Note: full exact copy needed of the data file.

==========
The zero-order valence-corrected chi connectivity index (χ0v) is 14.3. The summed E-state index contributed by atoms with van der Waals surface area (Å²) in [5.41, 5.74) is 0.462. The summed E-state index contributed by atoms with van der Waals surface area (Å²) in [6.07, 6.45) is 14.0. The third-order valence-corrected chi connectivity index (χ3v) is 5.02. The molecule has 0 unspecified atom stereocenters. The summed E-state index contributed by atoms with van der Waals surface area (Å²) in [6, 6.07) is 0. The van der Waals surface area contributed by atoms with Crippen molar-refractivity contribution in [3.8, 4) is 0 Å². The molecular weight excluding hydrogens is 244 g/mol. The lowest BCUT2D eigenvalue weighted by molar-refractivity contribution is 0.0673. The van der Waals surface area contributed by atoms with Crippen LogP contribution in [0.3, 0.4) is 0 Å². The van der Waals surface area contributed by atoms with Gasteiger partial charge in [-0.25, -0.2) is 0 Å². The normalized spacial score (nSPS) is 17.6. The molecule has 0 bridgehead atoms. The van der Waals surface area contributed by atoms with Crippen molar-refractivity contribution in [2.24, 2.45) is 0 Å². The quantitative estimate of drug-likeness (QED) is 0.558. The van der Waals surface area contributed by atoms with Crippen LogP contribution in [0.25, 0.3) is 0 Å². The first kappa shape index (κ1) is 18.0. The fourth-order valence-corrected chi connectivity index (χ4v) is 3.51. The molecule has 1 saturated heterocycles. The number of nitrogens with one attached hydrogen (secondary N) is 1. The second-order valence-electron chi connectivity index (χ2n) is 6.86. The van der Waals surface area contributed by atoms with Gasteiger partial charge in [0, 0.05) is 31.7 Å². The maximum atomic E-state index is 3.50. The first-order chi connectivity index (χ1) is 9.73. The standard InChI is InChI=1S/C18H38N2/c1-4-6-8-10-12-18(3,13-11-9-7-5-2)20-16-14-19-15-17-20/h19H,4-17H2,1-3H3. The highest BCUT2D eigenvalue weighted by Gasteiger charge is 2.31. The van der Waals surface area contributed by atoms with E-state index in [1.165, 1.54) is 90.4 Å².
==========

The zero-order valence-corrected chi connectivity index (χ0v) is 14.3. The summed E-state index contributed by atoms with van der Waals surface area (Å²) in [5.41, 5.74) is 0.462. The summed E-state index contributed by atoms with van der Waals surface area (Å²) in [6.07, 6.45) is 14.0. The third-order valence-corrected chi connectivity index (χ3v) is 5.02. The molecule has 0 unspecified atom stereocenters. The summed E-state index contributed by atoms with van der Waals surface area (Å²) in [6, 6.07) is 0. The van der Waals surface area contributed by atoms with Crippen molar-refractivity contribution in [3.8, 4) is 0 Å². The molecular weight excluding hydrogens is 244 g/mol. The lowest BCUT2D eigenvalue weighted by molar-refractivity contribution is 0.0673. The van der Waals surface area contributed by atoms with Crippen LogP contribution in [0.3, 0.4) is 0 Å². The van der Waals surface area contributed by atoms with Gasteiger partial charge in [-0.25, -0.2) is 0 Å². The normalized spacial score (nSPS) is 17.6. The molecule has 0 bridgehead atoms. The van der Waals surface area contributed by atoms with Crippen molar-refractivity contribution in [2.24, 2.45) is 0 Å². The quantitative estimate of drug-likeness (QED) is 0.558. The van der Waals surface area contributed by atoms with Crippen LogP contribution in [0.25, 0.3) is 0 Å². The first kappa shape index (κ1) is 18.0. The fourth-order valence-corrected chi connectivity index (χ4v) is 3.51. The molecule has 1 saturated heterocycles. The number of nitrogens with one attached hydrogen (secondary N) is 1. The second-order valence-electron chi connectivity index (χ2n) is 6.86. The van der Waals surface area contributed by atoms with Gasteiger partial charge in [0, 0.05) is 31.7 Å². The maximum atomic E-state index is 3.50. The first-order chi connectivity index (χ1) is 9.73. The standard InChI is InChI=1S/C18H38N2/c1-4-6-8-10-12-18(3,13-11-9-7-5-2)20-16-14-19-15-17-20/h19H,4-17H2,1-3H3. The highest BCUT2D eigenvalue weighted by Gasteiger charge is 2.31. The van der Waals surface area contributed by atoms with E-state index in [1.165, 1.54) is 90.4 Å².